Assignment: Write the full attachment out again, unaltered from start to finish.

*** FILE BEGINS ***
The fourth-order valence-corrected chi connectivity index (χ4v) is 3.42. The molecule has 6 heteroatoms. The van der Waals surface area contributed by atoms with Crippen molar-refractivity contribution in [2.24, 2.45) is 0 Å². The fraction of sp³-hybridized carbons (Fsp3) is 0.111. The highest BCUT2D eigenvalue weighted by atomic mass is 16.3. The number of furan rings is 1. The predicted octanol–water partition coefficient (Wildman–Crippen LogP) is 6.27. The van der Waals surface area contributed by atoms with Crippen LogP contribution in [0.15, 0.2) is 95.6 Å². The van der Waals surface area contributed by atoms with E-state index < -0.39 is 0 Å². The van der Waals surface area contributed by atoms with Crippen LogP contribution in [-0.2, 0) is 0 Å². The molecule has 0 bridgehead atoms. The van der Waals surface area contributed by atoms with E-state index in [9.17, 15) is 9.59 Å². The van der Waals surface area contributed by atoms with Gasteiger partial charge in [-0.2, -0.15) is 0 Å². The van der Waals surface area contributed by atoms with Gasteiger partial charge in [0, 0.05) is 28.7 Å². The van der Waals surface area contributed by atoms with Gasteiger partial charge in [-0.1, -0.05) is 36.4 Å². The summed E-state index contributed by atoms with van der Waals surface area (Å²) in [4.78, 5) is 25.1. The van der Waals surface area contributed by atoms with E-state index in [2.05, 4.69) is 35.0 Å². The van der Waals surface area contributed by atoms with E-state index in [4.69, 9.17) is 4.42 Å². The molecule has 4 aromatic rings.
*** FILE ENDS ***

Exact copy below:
The fourth-order valence-corrected chi connectivity index (χ4v) is 3.42. The molecule has 6 heteroatoms. The van der Waals surface area contributed by atoms with Crippen molar-refractivity contribution in [2.24, 2.45) is 0 Å². The fraction of sp³-hybridized carbons (Fsp3) is 0.111. The highest BCUT2D eigenvalue weighted by atomic mass is 16.3. The number of furan rings is 1. The predicted octanol–water partition coefficient (Wildman–Crippen LogP) is 6.27. The van der Waals surface area contributed by atoms with Crippen LogP contribution in [0.15, 0.2) is 95.6 Å². The van der Waals surface area contributed by atoms with E-state index < -0.39 is 0 Å². The van der Waals surface area contributed by atoms with Crippen LogP contribution in [-0.2, 0) is 0 Å². The molecule has 0 bridgehead atoms. The van der Waals surface area contributed by atoms with E-state index in [9.17, 15) is 9.59 Å². The van der Waals surface area contributed by atoms with Gasteiger partial charge in [-0.2, -0.15) is 0 Å². The van der Waals surface area contributed by atoms with Gasteiger partial charge in [0, 0.05) is 28.7 Å². The van der Waals surface area contributed by atoms with Gasteiger partial charge in [-0.1, -0.05) is 36.4 Å². The summed E-state index contributed by atoms with van der Waals surface area (Å²) in [4.78, 5) is 25.1. The van der Waals surface area contributed by atoms with E-state index in [2.05, 4.69) is 35.0 Å². The van der Waals surface area contributed by atoms with E-state index in [4.69, 9.17) is 4.42 Å². The molecule has 4 aromatic rings.